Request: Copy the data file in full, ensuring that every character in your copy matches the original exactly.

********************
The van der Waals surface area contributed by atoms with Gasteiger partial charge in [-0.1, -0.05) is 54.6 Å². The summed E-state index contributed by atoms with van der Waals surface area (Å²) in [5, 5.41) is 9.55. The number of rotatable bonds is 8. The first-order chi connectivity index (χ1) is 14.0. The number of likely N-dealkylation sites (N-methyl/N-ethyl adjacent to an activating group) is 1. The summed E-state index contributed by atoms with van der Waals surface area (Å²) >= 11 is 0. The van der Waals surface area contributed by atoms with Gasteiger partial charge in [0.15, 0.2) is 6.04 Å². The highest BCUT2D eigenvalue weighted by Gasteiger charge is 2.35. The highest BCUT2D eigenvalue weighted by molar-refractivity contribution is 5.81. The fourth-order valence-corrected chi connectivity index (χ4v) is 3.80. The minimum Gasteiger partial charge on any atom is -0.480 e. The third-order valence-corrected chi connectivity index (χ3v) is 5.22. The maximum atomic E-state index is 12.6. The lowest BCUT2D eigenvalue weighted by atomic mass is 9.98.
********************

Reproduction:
The van der Waals surface area contributed by atoms with Gasteiger partial charge in [-0.1, -0.05) is 54.6 Å². The summed E-state index contributed by atoms with van der Waals surface area (Å²) in [5, 5.41) is 9.55. The number of rotatable bonds is 8. The first-order chi connectivity index (χ1) is 14.0. The number of likely N-dealkylation sites (N-methyl/N-ethyl adjacent to an activating group) is 1. The summed E-state index contributed by atoms with van der Waals surface area (Å²) >= 11 is 0. The van der Waals surface area contributed by atoms with Gasteiger partial charge in [0.15, 0.2) is 6.04 Å². The highest BCUT2D eigenvalue weighted by Gasteiger charge is 2.35. The highest BCUT2D eigenvalue weighted by molar-refractivity contribution is 5.81. The fourth-order valence-corrected chi connectivity index (χ4v) is 3.80. The minimum Gasteiger partial charge on any atom is -0.480 e. The third-order valence-corrected chi connectivity index (χ3v) is 5.22. The maximum atomic E-state index is 12.6. The lowest BCUT2D eigenvalue weighted by atomic mass is 9.98.